Top 10 similar words or synonyms for goodsell

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Top 30 analogous words or synonyms for goodsell

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Major Goodsell Goodsell’s first attempt at winning the Single Sculls World Championship was on 20 September 1924. Goodsell was an up-an-coming sculler and had won the New South Wales amateur championship before turning professional. He challenged the World Title holder, Jim Paddon, for a match with a stake of £200 a side. The race was held on the Richmond River, North Coast district, NSW, Australia. Goodsell was known to be fast over the first mile or two and a good race was expected. He was trying to break the Champion by a fast pace but evidently tried too hard as he capsized after just a quarter of a mile. Although he got back into the boat and continued, the race was effectively over and the Champion just paddled home to win.
Major Goodsell Very shortly afterward, Goodsell was challenged by a New Zealand sculler named Pat Hannan. The race was run on 27 June 1925 on the Parramatta River, Sydney. Goodsell led all the way and easily beat the challenger. He was never fully extended and won by about three lengths. The time was 21m.31s. A crowd estimated at a quarter of a million was quoted to have seen the race.
Goodsell Amplifiers . The resulting tone is quite British rock yet with more gain than the MkIII.
Charles Goodsell Charles T. Goodsell was born in Kalamazoo, Michigan on July 23, 1932. He is the son of former Kalamazoo College President Charles Goodsell and Francess Comee Goodsell. Goodsell earned his BA degree at Kalamazoo College in 1954. Goodsell graduated "magna cum laude" and was awarded the William G. Howard Memorial Prize in political science and the Oakley Prize for highest grade recorded for a college course. After graduating, Goodsell enlisted in the United States Army and served from 1954 to 1956. Goodsell then obtained his Ph.D at Harvard University where he was a student of V. O. Key, Jr.
Charles Goodsell Goodsell began his academic teaching career as an assistant professor of public administration at the University of Puerto Rico in 1961. In 1964 he became a research associate at Princeton University. Two years later in 1966, he became a professor of political science at Southern Illinois University. In 1978, Charles Goodsell began teaching at Virginia Tech University as a professor of public administration and public affairs and served as director of the university's Center for Public Administration and Policy. Goodsell continued to teach at Virginia Tech University until he retired in 2002, although he remained at the university as professor emeritus. During his career, Goodsell was also a distinguished visitor at Cleveland State University, Carleton University and the University of Texas at Austin.
Charles Goodsell In "The Case for Bureaucracy: A Public Administration Polemic", Charles Goodsell takes the position that the generally disparaging view of bureaucracy is unwarranted, and that the "quality of public service in the United states is vastly underrated". Originally published in 1983, it is Goodsell's best known work. Intended to be a rebuttal to the popular notion of bureaucracy as a callous, oppressive, and dysfunctional machine, it has been the recipient of much praise within the field of public administration. Since its original release, there have been 3 subsequent editions, with the 4th edition being released in December 2003.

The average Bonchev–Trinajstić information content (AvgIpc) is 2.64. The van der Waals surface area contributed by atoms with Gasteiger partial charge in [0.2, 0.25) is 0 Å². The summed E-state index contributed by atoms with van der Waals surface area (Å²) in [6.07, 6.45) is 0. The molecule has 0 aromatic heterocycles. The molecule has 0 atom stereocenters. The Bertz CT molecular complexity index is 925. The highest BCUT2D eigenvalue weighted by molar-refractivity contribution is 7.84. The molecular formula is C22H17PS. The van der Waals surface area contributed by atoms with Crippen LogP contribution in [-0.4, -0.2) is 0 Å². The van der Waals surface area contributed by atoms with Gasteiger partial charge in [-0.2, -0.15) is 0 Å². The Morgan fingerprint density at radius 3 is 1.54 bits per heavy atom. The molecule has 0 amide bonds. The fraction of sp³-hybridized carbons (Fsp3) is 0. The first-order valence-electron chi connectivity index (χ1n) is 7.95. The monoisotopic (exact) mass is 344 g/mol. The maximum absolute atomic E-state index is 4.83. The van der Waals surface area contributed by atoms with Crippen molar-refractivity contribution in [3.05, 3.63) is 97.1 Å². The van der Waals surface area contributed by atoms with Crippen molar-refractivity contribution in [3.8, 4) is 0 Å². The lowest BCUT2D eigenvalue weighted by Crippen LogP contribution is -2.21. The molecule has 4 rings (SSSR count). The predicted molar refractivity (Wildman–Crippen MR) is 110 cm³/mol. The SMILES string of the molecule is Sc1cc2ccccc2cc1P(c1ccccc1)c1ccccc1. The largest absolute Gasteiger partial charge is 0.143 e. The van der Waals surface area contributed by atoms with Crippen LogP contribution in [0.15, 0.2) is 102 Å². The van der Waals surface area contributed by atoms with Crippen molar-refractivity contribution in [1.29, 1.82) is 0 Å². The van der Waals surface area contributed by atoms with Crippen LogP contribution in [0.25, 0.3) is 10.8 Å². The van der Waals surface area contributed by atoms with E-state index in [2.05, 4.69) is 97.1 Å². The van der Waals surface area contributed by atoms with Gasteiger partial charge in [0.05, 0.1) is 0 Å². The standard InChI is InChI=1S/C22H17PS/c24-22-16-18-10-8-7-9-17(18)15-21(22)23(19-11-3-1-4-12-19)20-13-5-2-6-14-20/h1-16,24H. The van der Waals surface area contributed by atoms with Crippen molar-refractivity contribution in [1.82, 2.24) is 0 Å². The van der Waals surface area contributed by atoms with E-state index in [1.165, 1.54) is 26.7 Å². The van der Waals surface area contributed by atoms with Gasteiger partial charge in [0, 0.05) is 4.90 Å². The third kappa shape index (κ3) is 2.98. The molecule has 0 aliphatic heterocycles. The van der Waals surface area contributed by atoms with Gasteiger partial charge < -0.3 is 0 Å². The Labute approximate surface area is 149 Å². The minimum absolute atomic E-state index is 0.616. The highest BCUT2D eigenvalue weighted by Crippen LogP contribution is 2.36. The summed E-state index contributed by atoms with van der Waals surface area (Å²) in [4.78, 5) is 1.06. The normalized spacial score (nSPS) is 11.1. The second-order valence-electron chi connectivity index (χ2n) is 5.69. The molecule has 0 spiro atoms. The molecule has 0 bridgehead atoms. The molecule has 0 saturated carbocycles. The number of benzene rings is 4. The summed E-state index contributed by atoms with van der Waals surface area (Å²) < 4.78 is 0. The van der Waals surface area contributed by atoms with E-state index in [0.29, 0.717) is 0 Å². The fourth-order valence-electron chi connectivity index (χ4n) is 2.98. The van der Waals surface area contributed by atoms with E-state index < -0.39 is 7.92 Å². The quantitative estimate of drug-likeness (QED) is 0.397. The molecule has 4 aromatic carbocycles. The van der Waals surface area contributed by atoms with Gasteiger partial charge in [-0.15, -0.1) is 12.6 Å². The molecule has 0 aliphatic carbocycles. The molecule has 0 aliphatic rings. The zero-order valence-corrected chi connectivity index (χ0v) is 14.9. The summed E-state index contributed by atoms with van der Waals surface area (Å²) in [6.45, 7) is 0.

Goodsell Amplifiers In the early 1990s, Goodsell owned a successful vintage organ and keyboard business operated under the name of Numerous Complaints Music. With this business, Goodsell acquired, repaired, and sold highly sought after vintage keyboards and organs such as: Moog Synthesizers, Hohner Clavinets, and Hammond and Farfisa Organs. After the pre-ceding decade of digital keyboards, professional musicians were yearning for the classic sounds of a vintage keyboard or organ, creating the perfect time for Goodsell's business to soar. Soon, professional artists such as Bon Jovi, The Allman Brothers, and R.E.M., began banging down Goodsell's door for vintage keyboards. As a result to the high demand, Goodsell began accepting orders that he could not fulfill. As a result, he began to go global, traveling the world for vintage keyboards and accessories. Twelve years later, after becoming bored and tired of his organ/keyboard business, he created the first Goodsell Super 17 amplifier. The amplifier was made with nothing but old organ components he had lying around. Today this amplifier resides at Southern Tracks Studio in Atlanta, Georgia. At this point, Goodsell became known as Goodsell Electric Instrument Co., LLC.
Goodsell Amplifiers The Dominatrix 18 is quite similar yet also contrasting to Goodsell's all-star Super 17 MkIII amplifier
Goodsell Amplifiers . Like the Super 17 MkIII, the Dominatrix features two EL84 tubes as well as three 12AX7 tubes. However, unlike the MkIII's solid state (electronics) rectifier, the Dominatrix features a EZ81/6CA4 tube rectifier. Also like the MkIII, it features six control knobs however their functions are quite different to that of the MkIII's
Goodsell Amplifiers . The phase inverter in the Dominatrix is structurally similar to those of all other Goodsell amplifier's yet its component values differ in an effort to be more similar to the Watkins Electric Music schematics